And Knowing Our Names

In trying to discover how Wilson Creek got its name, I came up short. The town was established in 1903, but the creek itself held this moniker for a few decades prior.

A military road was built near it in 1879, and the railroad came in 1892, the same year that the first school was established.

In May of 1896, an engineer for the Great Northern Railway named William Green was “passing a little way station near Wilson creek, unconsciously put his hand out of the cab window, when the hand came in violent contact with the mail catcher on the depot platform, breaking several bones, besides tearing the flesh badly.”

This is the earliest mention of the location that I could find. There are various other mentions of the creek in various other locations along its path, but where the Great Northern crossed its banks is where the town eventually grew up.

In 1898, two railroad workers were killed when a freight hit their handcar. The article about this mentions the town of Odessa, to the west, and what seems to be the town of Wilson Creek – five years before it was officially founded.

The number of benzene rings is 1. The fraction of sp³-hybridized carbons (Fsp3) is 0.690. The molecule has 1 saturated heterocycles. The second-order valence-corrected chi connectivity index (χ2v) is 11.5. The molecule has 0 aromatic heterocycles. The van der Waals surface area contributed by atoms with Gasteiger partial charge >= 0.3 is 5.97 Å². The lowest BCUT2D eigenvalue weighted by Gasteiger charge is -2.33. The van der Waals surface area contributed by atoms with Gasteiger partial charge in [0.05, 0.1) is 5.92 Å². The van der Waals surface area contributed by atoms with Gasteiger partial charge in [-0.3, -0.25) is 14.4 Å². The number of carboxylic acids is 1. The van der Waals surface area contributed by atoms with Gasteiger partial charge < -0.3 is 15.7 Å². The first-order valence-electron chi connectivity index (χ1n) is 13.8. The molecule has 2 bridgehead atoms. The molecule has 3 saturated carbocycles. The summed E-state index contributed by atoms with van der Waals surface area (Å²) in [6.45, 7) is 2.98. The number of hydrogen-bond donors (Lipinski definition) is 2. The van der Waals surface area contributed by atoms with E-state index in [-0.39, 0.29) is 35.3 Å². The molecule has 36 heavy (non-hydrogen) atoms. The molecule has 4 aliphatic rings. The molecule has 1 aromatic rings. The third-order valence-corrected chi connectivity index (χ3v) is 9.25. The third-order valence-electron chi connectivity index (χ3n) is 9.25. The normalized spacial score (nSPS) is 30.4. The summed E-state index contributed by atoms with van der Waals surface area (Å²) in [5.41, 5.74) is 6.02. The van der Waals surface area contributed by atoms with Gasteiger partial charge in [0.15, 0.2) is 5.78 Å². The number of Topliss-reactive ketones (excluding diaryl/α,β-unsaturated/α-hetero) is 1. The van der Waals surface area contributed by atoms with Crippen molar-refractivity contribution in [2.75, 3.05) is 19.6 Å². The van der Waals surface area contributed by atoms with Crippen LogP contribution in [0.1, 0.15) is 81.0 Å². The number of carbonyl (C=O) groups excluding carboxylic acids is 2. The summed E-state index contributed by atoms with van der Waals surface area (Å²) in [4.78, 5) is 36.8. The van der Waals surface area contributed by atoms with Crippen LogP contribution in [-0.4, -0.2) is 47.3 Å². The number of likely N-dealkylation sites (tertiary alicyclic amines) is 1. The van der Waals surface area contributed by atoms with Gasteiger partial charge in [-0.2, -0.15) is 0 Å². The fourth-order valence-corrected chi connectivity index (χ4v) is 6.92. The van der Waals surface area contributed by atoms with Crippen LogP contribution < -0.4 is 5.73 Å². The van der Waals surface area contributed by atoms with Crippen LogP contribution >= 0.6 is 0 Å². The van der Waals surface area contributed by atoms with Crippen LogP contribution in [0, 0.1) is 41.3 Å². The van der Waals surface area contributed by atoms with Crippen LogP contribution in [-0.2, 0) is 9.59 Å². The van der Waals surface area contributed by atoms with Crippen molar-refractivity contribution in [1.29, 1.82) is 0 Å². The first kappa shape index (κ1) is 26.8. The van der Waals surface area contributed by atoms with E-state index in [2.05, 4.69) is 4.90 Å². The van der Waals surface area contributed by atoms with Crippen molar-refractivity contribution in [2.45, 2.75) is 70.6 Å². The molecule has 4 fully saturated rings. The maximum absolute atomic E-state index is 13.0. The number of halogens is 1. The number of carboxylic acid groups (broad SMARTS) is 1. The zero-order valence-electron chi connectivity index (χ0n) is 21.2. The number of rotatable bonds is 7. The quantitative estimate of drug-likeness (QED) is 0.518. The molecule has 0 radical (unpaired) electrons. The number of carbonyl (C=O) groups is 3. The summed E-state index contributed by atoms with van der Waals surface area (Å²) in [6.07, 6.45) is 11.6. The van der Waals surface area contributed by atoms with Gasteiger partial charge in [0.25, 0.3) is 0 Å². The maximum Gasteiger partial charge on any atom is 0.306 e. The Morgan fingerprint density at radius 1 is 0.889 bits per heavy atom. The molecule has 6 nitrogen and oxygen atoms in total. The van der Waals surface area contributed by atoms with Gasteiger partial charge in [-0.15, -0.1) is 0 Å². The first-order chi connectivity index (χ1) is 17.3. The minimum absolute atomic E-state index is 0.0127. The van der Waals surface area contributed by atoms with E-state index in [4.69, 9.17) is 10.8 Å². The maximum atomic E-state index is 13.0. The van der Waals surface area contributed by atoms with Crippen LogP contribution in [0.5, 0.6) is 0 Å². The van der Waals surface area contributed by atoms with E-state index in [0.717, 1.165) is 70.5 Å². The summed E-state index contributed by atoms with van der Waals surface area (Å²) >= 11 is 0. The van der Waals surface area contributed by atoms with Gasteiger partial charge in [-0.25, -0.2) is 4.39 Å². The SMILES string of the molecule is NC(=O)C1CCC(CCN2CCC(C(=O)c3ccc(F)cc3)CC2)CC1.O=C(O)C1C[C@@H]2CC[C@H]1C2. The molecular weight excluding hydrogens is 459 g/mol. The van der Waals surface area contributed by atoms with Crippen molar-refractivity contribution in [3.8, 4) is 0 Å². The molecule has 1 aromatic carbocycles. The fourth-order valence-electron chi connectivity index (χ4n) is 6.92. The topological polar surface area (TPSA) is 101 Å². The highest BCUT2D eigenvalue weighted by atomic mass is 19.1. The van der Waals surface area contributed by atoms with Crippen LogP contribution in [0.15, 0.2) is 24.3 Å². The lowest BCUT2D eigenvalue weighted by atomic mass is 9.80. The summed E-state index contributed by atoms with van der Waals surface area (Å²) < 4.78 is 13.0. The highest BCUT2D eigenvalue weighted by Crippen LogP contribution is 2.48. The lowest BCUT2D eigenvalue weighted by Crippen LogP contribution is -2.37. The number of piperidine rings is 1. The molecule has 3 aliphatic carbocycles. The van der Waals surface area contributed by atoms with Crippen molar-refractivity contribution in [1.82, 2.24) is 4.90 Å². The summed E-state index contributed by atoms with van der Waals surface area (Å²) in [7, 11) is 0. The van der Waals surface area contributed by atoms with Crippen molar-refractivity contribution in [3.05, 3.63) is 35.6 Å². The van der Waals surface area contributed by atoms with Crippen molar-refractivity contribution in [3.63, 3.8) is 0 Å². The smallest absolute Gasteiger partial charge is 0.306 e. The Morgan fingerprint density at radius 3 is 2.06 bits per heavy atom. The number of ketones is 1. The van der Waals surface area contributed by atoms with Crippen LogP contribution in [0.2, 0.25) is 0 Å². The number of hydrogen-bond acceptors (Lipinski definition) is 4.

This town, even before it was a town, had quite a history. Its population was never higher than 400 or so, and is now around half that number.

Still, there’s something particularly comforting and enjoyable about this little burg. At a gas station/hardware/grocery store, we talked for a spell with a resident who loved the place, and lamented that her children moved away. She understood that there was not much there for them, but she was afraid that the town would soon dry up.

Mostly, apart from the railroad, it reminded me of the town where I grew up – New Berlin, Pennsylvania.


‘And Knowing Our Names’

Camera: Kodak Brownie Hawkeye (c1950)
Film: Kodak Tmax 100 (x-03/2000)
Process: HC-110B; 7min

Wilson Creek, Washington


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